Confronting the violence of crime through an inanimate setting such as the interior afforded a degree of distance for the designer. Consistently on the line between the absurd and the terrifying, the interior became an expression of the aftermath of violent actions. Understanding the interior as a body, however, shifted the relationship between the design itself and its implications once again, as the project became more intimately connected to the designer’s own mortality and awareness of the living body. The final layer of the architectural scheme was formed by the projection of bodies; as we understand the behaviour of the inhabitants, within the vulnerable skin of a home, the house became a frightening reminder of domestic violence and suburban disarray.
[approx. location of FIG3. Caption: Figure 3 This cross section of the building highlights the spaces of obscure reinvention such as the swimming pool becoming a meeting room. We see the collision of contradictory activities within the interior.]
The civic body; the idea that one cannot exist without a whole in mind [(body (building) and soul)] (Oxford Reference Dictionary, 2010)
The civic body which governs a group of individuals begins its ruling with foundations: a physical place of governance, with doctrines of behaviour and conduct, and a designated leader; a system of parts which network together to form a whole. Much like the corporeal nature of a human body, the civic body relies on the interplay of every element to achieve undisputed and synchronised rule. This is accomplished in many ways through the doctrinal vernacular of the interior (décor), which instils appropriate decorum. Vidler clearly describes the consecutive relationship between building, body and society:
“The building derived its authority, proportional and compositional, from this body, and, in a complementary way, the building then acted to confirm and establish the body-social and individual-in the world.” (Vidler 1992 p.71)
The investigation of a civic body in architecture began by undressing and then re-dressing the building itself. Understanding the construction was integral to the resolution of the interior, and contributed to the conceptual framing. Beginning with a timber stud frame, the house is a skeleton to be clad. The double brick makes up the muscle of the house, while the plasterboard acts as the hypodermis or the deepest layer of the skin. Above this sits the epidermis or the layer of paint, quick to age and decay. Applied to these outer layers, decorative elements such as photographs, wallpapering, and the second-hand artistic prints, bridge the gap between a civic and personal corpus, conditioning the greater structure of collective ownership to individual functions and individual inhabitation. Whilst the civic foundations remain the same, the vernacular decisions implement a specific program and behavioural inclination to the space.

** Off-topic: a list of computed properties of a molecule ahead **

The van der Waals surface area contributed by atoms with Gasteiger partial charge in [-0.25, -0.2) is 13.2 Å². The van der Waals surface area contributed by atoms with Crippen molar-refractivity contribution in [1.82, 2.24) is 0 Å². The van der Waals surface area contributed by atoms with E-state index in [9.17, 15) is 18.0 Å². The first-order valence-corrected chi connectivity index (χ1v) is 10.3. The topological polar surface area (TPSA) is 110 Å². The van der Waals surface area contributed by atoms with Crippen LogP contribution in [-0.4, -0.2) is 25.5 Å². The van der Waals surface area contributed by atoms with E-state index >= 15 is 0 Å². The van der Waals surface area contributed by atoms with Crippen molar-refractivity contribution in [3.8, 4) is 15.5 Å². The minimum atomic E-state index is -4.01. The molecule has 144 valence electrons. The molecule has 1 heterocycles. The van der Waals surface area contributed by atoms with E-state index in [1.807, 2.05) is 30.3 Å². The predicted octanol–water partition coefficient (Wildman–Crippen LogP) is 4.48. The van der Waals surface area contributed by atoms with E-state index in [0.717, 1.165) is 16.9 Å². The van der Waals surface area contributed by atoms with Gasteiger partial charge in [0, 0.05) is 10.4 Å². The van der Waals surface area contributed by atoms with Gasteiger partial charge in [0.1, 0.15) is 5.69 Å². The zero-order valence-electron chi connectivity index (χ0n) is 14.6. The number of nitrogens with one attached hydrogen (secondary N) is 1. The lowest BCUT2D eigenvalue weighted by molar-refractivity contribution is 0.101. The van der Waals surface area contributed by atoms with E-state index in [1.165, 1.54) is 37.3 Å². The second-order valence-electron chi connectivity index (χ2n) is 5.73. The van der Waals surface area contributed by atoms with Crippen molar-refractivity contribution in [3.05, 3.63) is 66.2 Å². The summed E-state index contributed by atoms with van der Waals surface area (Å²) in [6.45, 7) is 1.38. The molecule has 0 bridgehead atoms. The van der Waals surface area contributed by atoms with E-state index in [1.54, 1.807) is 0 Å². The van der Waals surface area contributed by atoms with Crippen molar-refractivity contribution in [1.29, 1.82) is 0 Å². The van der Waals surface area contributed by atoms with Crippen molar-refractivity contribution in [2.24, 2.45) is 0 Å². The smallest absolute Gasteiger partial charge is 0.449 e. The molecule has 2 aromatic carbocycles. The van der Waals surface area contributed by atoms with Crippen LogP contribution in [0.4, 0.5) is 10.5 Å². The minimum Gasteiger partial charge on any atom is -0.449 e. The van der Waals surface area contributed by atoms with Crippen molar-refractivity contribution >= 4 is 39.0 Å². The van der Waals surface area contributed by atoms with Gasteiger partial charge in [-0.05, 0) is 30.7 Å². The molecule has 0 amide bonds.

The house parliament’s relationship to the streetscape allowed the hierarchy resulting from family politics to be built into the body. The civic body became linked to the architectural body, as both relied on the other to survive and keep the peace. The projected animation of the bodies within the house was a conscious result of the design decisions to allow for this survival. The design’s splitting of the interior to allow for a veiling of accessibility resulted in a strange facilitation of the criminal activity by the house, to allow for a civic effect.
At the intimate scale of a suburb, politics refers to the relationships between individuals, their homes, and the local community/resources for living. Despite its frozen theatrical state, the house parliament poses a provocative question regarding the mortality of the civic and human body, and the relationship between these two faculties as evidenced by the architectural and political structure that houses them.
This project acts as a metaphor for the very real collision of domestic violence and suburban security. Using the films as a lens through which to navigate, the project is an expression of domestic politics, from the scale of the individual through to the civic. The body of the project is dissected as a series of readings in this essay, understanding its progression from visceral to a projection. The activation relies on the inhabitation, as the focus drifts from the architecture itself and towards the memory of the violence that occurred there. Shrouded in domestic signifiers of security, the architecture acts as both a passive vessel for facilitated corruption and a civic body in its own right, simultaneously stabilising and destabilising the community within its reach. Much like the films it was inspired by, The Home with the Rotten Heart is an architectural fiction that tells the story of internalised violence and externalised politics, leaving behind a trail of dismembered bodies, buildings and communities.
This article’Three Body(ies): The Home with the Rotten Heart’ appears in Ligature Journal issue Seven. Grab your own copy!